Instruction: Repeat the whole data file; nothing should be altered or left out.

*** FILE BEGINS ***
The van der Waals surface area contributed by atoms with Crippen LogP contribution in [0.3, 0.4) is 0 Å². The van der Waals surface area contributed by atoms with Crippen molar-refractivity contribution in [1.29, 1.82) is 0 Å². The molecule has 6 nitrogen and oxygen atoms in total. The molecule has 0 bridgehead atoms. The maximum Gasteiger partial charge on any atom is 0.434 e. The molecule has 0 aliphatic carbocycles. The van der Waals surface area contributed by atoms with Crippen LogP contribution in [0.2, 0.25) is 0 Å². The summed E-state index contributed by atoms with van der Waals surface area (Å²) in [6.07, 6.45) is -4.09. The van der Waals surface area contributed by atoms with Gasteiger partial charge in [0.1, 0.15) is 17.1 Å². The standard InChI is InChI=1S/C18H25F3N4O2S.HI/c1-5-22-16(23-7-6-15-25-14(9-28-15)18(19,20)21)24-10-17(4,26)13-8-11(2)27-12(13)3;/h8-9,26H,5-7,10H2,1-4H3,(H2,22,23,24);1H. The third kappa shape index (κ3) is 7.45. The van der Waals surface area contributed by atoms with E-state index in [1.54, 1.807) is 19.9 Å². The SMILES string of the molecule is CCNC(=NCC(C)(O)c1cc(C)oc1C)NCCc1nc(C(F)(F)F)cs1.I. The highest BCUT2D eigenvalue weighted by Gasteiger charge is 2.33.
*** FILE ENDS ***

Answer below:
The van der Waals surface area contributed by atoms with Crippen LogP contribution in [0.3, 0.4) is 0 Å². The van der Waals surface area contributed by atoms with Crippen molar-refractivity contribution in [1.29, 1.82) is 0 Å². The molecule has 6 nitrogen and oxygen atoms in total. The molecule has 0 bridgehead atoms. The maximum Gasteiger partial charge on any atom is 0.434 e. The molecule has 0 aliphatic carbocycles. The van der Waals surface area contributed by atoms with Crippen LogP contribution in [0.2, 0.25) is 0 Å². The summed E-state index contributed by atoms with van der Waals surface area (Å²) in [6.07, 6.45) is -4.09. The van der Waals surface area contributed by atoms with Gasteiger partial charge in [0.1, 0.15) is 17.1 Å². The standard InChI is InChI=1S/C18H25F3N4O2S.HI/c1-5-22-16(23-7-6-15-25-14(9-28-15)18(19,20)21)24-10-17(4,26)13-8-11(2)27-12(13)3;/h8-9,26H,5-7,10H2,1-4H3,(H2,22,23,24);1H. The third kappa shape index (κ3) is 7.45. The van der Waals surface area contributed by atoms with E-state index in [1.54, 1.807) is 19.9 Å². The SMILES string of the molecule is CCNC(=NCC(C)(O)c1cc(C)oc1C)NCCc1nc(C(F)(F)F)cs1.I. The highest BCUT2D eigenvalue weighted by Gasteiger charge is 2.33.